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Toledo, a set on Flickr.


We spent our last day in Spain exploring the ancient city of Toledo, the once capitol of Spain. The city itself dates as far back as 3000 BC during the Bronze Age but was settled by the Romans in 182 BC. It is the perfect strategic stronghold as it is essentially an island, surrounded by a natural moat made by the Tagus River that circles the city on three sides. After Rome fell to the Visigoths, they made it their capitol in the 5th century until the Muslims took over in 711 AD. For quite some time, Toledo was home to a semi-peaceful co-existence of Christians, Jews and Muslims. During the 11th century, the Christians reclaimed the city as part of the Reconquista. It is now the capitol of the autonomous region of Castille-La Mancha. The main economic activity aside from tourism is metal working which when combined with the tourism industry results in lots of ornamental swords, daggers and jewelry.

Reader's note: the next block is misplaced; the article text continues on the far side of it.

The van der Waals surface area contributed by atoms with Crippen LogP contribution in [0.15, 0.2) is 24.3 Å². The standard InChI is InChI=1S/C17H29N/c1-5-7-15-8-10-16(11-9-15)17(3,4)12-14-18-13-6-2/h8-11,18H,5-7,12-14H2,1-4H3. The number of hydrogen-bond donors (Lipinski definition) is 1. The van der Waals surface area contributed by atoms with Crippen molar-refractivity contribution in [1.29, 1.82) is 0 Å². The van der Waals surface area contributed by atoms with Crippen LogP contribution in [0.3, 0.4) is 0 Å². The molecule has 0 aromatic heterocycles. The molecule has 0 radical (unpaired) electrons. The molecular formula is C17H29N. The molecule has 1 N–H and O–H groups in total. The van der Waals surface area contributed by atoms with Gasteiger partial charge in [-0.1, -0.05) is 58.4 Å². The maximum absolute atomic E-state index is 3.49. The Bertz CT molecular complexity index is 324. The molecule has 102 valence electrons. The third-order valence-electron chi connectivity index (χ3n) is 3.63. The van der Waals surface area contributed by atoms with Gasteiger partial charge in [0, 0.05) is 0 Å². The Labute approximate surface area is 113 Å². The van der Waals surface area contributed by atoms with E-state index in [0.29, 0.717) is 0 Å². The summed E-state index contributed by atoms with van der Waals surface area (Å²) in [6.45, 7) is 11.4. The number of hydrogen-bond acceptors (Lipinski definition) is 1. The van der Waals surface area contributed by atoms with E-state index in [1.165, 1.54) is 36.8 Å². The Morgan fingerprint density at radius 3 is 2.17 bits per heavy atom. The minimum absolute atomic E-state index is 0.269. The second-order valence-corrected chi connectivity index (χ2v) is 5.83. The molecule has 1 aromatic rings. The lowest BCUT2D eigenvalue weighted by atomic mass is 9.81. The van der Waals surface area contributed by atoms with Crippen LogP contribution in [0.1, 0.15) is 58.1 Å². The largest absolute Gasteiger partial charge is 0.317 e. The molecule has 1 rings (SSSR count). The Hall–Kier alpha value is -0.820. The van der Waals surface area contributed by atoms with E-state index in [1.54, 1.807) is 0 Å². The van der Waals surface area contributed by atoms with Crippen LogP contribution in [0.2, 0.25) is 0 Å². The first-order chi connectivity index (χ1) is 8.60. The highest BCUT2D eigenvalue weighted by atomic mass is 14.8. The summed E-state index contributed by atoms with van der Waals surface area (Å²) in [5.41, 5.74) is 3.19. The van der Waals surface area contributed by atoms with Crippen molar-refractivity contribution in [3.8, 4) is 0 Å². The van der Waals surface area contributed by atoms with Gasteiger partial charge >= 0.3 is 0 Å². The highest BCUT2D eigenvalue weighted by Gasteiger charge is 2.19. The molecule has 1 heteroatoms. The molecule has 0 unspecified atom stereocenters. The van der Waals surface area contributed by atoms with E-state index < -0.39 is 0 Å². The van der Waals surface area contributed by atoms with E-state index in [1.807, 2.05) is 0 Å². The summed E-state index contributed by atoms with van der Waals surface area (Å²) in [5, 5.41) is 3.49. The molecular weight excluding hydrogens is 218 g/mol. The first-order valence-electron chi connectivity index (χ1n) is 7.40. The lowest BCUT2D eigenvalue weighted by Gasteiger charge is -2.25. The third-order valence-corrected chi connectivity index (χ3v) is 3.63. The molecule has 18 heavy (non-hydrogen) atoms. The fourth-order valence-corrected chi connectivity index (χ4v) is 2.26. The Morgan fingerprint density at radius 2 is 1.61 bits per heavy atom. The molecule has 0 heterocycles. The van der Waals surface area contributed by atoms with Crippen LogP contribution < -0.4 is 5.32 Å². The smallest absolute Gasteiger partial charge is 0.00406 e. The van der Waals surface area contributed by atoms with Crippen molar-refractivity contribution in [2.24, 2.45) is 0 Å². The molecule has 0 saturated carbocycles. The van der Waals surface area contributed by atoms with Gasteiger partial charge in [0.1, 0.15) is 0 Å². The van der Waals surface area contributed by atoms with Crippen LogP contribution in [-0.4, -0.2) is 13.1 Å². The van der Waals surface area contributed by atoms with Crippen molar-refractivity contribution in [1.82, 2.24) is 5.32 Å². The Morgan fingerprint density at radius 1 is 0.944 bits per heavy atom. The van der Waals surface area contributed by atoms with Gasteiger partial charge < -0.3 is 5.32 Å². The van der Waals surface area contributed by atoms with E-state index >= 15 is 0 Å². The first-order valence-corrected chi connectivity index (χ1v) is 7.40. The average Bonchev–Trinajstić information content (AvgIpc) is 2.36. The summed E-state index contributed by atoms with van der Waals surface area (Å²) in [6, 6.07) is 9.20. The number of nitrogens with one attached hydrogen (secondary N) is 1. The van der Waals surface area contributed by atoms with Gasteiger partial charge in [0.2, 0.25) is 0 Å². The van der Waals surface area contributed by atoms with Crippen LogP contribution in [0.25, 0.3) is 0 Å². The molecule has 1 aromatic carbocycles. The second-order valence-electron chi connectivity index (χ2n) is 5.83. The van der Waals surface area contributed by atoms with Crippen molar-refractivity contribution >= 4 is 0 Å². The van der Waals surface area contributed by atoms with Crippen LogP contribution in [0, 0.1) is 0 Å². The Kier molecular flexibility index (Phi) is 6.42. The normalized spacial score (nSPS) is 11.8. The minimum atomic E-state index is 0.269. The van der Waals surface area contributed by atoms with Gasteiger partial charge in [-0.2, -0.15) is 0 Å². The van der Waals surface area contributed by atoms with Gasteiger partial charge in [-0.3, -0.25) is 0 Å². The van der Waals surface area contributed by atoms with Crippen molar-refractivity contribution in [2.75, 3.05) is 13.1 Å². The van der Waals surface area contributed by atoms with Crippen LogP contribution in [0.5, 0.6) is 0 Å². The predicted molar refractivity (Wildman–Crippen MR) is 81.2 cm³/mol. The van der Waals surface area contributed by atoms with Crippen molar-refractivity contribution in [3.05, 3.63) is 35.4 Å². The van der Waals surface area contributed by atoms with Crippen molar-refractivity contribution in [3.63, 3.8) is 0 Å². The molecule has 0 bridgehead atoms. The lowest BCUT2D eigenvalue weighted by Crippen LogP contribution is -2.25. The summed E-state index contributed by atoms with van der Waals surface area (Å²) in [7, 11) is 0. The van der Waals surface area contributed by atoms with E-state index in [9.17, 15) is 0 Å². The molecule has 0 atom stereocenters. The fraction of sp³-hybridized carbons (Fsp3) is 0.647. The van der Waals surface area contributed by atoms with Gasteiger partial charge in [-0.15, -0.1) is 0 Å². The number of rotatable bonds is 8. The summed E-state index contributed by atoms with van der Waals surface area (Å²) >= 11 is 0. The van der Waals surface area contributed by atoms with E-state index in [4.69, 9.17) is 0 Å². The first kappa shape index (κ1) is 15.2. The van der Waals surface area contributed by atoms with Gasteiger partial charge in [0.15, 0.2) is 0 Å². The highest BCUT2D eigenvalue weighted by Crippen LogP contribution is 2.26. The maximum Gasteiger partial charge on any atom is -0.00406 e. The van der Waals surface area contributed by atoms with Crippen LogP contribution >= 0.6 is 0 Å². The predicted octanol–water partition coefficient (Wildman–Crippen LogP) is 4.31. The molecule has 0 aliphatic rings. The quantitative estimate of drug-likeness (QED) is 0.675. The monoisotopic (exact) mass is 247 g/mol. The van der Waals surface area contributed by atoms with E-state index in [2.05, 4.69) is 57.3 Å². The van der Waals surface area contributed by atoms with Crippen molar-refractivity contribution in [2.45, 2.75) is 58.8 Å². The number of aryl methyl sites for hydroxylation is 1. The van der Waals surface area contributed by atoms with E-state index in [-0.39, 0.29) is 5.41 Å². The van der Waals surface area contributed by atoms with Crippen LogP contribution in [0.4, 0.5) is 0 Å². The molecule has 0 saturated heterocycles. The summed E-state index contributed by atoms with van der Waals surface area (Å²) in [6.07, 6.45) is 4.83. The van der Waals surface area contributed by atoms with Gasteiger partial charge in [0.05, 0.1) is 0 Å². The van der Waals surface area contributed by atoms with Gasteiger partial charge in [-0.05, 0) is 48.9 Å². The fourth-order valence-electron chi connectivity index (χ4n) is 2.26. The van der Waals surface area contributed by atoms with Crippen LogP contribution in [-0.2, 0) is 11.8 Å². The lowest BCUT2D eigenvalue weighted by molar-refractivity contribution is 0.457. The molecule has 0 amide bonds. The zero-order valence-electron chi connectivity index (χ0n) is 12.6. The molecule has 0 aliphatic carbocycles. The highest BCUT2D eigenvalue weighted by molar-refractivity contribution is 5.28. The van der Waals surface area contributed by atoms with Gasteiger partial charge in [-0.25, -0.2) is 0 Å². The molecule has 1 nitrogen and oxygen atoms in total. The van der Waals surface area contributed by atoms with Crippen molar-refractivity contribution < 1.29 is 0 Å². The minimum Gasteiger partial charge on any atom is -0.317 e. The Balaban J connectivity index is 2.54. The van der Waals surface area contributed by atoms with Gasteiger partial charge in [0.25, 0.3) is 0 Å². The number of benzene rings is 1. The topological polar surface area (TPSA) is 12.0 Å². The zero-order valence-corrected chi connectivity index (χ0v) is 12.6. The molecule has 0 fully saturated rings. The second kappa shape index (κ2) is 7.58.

While there we visited the 2nd oldest synagogue in all of Europe which was actually built by Moors and certainly reflects the Arabic style. The Cathedral of Toledo is also an impressive church that houses the Corpus Christi, a hallowed and ornate object that the people of Toledo carry around the city on a special holiday that only they celebrate.


Another interesting thing about Toledo is the amount of marzipan they produce and the creative and impressive things they make out of it. While there for lunch I had a dish of grilled venison that was quite good before we left.

In the weeks since we have returned home I have noticed a change in my eating habits above all else. I long for the simplicity and craft of Spanish cooking and have drank literally nothing but Spanish wine in my spare time. I learned a great deal about Spanish culture and the wine industry in general. I am literally counting the days until I can return to Madrid and gorge myself on tapas and tint. Until then…